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On the day of Diwali, when the rest of the nation will be busy celebrating Diwali, Bengal along with some parts of Assam and Orissa will celebrate Kali Puja. This dichotomy in Indian culture is absolutely mind-boggling. On the one hand, we have the festival of lights, Diwali. On the other hand, people worship the Dark Mother, Kali. This year the festival will be celebrated on 27 October, Sunday.
The main difference is that of deity. The rest of India does Ganesha and Lakshmi puja on the day of Diwali. But in the Eastern parts of the country, Goddess Kali is worshipped with great pomp and show. Let us delve a little deeper into this difference.
History Of Kali Puja
You may not be aware of the fact that most of the pujas in Hinduism are not based on the Vedas. They are based on individual traditions. Bal Gangadhar Tilak started the Ganapati festival in Maharashtra to foster nationalism and it has been a custom ever since. In a similar way, Raja Krishnachandra who was the king of Navadipa started this Bengali puja of Mahakali in the 18th century. The tradition was carried forward by his descendants and the other wealthy zamindar families in Bengal.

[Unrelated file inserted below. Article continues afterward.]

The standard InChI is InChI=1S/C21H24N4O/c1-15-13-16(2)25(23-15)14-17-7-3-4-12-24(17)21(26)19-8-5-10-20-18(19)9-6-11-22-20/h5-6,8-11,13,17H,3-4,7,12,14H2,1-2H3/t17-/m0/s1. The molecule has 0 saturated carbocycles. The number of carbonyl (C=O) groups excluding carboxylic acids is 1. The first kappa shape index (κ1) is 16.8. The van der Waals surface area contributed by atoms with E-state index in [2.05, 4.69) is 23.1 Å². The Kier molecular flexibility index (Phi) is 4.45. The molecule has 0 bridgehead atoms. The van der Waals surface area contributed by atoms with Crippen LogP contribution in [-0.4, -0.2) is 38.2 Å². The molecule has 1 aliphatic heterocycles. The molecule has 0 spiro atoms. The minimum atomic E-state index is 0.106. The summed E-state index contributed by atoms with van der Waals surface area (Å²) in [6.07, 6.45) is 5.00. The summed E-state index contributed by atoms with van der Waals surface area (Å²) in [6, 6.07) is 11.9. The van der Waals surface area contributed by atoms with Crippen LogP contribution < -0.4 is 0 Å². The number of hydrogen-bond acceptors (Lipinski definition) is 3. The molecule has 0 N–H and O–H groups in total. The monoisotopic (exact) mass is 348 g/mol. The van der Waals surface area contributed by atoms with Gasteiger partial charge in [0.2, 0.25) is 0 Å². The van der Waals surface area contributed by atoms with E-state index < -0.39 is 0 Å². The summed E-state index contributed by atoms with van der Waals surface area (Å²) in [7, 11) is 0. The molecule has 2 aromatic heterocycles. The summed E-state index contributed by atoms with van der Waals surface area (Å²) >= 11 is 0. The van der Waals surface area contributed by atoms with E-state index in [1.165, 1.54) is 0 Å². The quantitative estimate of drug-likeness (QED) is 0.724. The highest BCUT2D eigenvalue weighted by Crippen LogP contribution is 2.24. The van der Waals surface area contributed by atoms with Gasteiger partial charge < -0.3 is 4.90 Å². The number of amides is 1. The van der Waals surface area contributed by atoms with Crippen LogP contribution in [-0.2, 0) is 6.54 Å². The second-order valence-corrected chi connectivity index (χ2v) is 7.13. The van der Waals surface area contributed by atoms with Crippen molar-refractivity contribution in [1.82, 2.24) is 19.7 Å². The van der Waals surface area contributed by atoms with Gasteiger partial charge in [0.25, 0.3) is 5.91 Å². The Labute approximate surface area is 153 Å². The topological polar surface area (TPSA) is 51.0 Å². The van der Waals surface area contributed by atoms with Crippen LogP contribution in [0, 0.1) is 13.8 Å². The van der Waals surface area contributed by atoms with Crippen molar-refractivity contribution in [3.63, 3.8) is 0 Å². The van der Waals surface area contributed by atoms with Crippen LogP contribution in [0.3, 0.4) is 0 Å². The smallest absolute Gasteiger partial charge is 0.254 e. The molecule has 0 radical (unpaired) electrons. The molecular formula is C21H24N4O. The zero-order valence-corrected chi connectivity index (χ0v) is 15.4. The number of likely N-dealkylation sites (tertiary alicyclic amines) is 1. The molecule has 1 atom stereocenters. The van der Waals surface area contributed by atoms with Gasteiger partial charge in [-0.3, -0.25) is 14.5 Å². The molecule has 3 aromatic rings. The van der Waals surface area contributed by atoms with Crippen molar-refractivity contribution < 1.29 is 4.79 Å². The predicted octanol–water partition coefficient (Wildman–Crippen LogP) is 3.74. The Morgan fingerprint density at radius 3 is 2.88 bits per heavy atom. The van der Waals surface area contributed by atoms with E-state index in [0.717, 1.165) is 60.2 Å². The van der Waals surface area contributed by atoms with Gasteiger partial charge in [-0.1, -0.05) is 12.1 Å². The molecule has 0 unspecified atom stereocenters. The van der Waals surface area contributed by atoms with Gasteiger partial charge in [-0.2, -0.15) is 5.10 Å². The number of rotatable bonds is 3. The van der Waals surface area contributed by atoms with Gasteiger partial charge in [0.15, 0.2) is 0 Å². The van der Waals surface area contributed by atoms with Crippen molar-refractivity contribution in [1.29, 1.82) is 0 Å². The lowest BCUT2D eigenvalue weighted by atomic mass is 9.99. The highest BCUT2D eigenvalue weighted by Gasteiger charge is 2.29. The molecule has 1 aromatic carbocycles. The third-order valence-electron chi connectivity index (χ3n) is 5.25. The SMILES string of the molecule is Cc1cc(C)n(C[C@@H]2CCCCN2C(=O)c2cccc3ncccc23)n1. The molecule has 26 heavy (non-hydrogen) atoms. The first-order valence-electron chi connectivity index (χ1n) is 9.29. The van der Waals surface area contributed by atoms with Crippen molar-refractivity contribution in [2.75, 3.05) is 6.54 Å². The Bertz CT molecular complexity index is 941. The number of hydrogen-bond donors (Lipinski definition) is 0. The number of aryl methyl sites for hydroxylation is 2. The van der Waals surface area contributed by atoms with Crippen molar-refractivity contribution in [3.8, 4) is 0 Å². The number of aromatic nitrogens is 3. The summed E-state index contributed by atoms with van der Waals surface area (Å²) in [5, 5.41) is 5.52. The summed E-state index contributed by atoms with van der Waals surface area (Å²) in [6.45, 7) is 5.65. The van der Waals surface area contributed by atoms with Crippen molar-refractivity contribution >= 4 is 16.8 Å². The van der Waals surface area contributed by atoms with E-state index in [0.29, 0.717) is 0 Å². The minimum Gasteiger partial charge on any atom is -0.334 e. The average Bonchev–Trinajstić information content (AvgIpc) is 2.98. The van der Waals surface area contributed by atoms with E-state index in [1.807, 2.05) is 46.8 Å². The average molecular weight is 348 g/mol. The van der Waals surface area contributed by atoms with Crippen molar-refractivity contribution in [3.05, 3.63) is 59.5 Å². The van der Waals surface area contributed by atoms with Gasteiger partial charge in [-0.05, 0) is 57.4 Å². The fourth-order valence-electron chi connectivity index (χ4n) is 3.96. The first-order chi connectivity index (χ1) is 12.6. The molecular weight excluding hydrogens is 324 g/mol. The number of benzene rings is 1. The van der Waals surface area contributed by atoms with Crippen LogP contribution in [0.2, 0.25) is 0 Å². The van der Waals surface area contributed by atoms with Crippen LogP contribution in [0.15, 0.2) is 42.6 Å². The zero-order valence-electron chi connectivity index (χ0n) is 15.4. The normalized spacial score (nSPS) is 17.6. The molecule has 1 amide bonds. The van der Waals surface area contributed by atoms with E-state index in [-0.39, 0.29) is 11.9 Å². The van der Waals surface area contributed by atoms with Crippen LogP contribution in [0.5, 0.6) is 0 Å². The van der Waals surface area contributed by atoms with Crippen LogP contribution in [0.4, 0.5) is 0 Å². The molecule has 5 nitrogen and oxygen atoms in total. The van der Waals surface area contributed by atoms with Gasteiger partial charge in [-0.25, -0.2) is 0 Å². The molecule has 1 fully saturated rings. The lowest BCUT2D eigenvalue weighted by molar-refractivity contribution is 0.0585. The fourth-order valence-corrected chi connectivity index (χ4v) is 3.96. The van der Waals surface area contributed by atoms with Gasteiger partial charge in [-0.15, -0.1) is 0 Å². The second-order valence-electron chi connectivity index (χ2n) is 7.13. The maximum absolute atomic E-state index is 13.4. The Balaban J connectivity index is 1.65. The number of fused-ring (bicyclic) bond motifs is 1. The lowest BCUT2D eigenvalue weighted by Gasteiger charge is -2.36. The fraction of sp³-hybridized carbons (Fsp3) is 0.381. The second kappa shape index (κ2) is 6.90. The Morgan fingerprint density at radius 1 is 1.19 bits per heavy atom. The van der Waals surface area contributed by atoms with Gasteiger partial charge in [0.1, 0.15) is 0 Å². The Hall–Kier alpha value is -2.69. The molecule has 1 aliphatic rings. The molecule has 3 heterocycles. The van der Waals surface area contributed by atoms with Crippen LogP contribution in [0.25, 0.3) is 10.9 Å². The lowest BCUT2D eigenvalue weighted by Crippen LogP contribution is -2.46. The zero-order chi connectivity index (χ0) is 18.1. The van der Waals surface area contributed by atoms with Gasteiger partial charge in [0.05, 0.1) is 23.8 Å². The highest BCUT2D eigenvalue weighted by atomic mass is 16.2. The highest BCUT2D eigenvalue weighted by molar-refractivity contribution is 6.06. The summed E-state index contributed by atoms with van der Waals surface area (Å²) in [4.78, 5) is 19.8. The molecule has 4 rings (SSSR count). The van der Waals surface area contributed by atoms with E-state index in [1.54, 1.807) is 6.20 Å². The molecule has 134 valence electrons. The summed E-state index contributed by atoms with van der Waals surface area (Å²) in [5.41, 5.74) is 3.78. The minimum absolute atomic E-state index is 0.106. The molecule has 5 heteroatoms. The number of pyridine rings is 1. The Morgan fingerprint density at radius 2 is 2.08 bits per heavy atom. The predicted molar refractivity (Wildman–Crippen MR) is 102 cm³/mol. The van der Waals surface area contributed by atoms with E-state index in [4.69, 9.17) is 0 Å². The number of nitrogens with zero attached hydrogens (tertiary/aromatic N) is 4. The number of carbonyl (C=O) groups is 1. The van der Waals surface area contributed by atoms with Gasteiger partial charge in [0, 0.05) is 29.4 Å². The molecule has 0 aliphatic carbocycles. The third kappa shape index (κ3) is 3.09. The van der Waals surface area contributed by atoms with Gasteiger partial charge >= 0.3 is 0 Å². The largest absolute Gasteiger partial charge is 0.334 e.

As this puja was basically under the patronage of the rich and famous, it survived on a grand scale. Today, Kali puja is second in grandeur only to Durga puja in Bengal.
The Myth Of Mahakali
There is always a mythical story to explain our rituals or pujas. So it is for kali puja. Once upon a time, two asuras, Sumbho and Nishumbho plagued the Earth and the Heaven. Thus the gods prayed to Goddess Durga who is the eternal Shakti of the Universe. To answer their prayers, Kali was born from the forehead of Durga.
Kali attached the errant asuras with a 'khara' which is kind of twisted sword in her hand. Once she started slaying the asuras, her thirst for blood was aroused. She made a garland of the heads of dead asuras and wore around her neck. Then she started slaying anyone who came in her way. To soothe her anger, Shiva (who is her husband) lay in her path. When she stepped on her husband in her fury, she stuck her tongue out in regret. Her fury ended at than moment and that is why she is portrayed with her tongue stuck out and her foot on Shiva.
The Dark Mother
To outsiders, Kali might seem like a very fierce and fearsome goddess. But for her devotees, she is the dark mother. Although she is a Tantrik goddess worshipped, people worship her at home. Kali puja happens at midnight on the amavasya or no moon night of Kartik maasa (a month in the Indian lunar calendar). She is like an all powerful mother who shall rise to protect her children against evil. Earlier she was worshipped to get protection and victory in war. Now she is evoked to avoid droughts, floods and other natural calamities.
The fact that Kali puja coincides with Diwali is a perfect example of India's composite culture. Don't you think so?